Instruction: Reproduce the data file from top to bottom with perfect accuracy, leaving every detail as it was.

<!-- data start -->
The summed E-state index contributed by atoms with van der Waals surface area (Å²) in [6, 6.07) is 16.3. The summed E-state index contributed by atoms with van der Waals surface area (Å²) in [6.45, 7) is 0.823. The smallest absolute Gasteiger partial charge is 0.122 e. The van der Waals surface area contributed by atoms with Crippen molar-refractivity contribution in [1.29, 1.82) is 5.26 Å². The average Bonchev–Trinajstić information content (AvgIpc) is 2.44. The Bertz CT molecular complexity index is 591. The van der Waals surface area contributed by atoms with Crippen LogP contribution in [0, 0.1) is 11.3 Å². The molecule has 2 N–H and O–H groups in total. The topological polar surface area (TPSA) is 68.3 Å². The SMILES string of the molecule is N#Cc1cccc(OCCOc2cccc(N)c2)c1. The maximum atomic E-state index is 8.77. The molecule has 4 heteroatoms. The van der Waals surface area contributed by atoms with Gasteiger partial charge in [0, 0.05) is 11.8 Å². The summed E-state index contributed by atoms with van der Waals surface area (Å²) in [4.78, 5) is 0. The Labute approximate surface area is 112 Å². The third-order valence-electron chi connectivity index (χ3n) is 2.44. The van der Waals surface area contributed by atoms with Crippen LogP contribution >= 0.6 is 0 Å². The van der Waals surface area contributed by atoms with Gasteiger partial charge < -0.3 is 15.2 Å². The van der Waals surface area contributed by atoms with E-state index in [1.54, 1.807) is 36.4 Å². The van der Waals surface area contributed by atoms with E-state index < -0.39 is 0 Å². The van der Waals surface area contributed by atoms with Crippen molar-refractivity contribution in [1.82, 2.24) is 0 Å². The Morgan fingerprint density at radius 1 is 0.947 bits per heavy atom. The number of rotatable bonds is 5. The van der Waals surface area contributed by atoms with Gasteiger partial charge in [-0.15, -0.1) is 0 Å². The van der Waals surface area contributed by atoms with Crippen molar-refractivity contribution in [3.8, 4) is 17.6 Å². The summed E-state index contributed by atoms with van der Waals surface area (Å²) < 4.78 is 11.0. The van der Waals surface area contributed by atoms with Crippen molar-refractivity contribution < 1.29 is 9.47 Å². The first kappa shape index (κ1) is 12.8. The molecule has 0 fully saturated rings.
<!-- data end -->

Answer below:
The summed E-state index contributed by atoms with van der Waals surface area (Å²) in [6, 6.07) is 16.3. The summed E-state index contributed by atoms with van der Waals surface area (Å²) in [6.45, 7) is 0.823. The smallest absolute Gasteiger partial charge is 0.122 e. The van der Waals surface area contributed by atoms with Crippen molar-refractivity contribution in [1.29, 1.82) is 5.26 Å². The average Bonchev–Trinajstić information content (AvgIpc) is 2.44. The Bertz CT molecular complexity index is 591. The van der Waals surface area contributed by atoms with Crippen LogP contribution in [0, 0.1) is 11.3 Å². The molecule has 2 N–H and O–H groups in total. The topological polar surface area (TPSA) is 68.3 Å². The SMILES string of the molecule is N#Cc1cccc(OCCOc2cccc(N)c2)c1. The maximum atomic E-state index is 8.77. The molecule has 4 heteroatoms. The van der Waals surface area contributed by atoms with Gasteiger partial charge in [0, 0.05) is 11.8 Å². The summed E-state index contributed by atoms with van der Waals surface area (Å²) in [4.78, 5) is 0. The Labute approximate surface area is 112 Å². The third-order valence-electron chi connectivity index (χ3n) is 2.44. The van der Waals surface area contributed by atoms with Crippen LogP contribution >= 0.6 is 0 Å². The van der Waals surface area contributed by atoms with Gasteiger partial charge < -0.3 is 15.2 Å². The van der Waals surface area contributed by atoms with E-state index in [1.54, 1.807) is 36.4 Å². The van der Waals surface area contributed by atoms with E-state index < -0.39 is 0 Å². The van der Waals surface area contributed by atoms with Crippen molar-refractivity contribution in [1.82, 2.24) is 0 Å². The Morgan fingerprint density at radius 1 is 0.947 bits per heavy atom. The number of rotatable bonds is 5. The van der Waals surface area contributed by atoms with Gasteiger partial charge in [-0.15, -0.1) is 0 Å². The van der Waals surface area contributed by atoms with Crippen molar-refractivity contribution in [3.8, 4) is 17.6 Å². The summed E-state index contributed by atoms with van der Waals surface area (Å²) < 4.78 is 11.0. The van der Waals surface area contributed by atoms with Crippen molar-refractivity contribution < 1.29 is 9.47 Å². The first kappa shape index (κ1) is 12.8. The molecule has 0 fully saturated rings.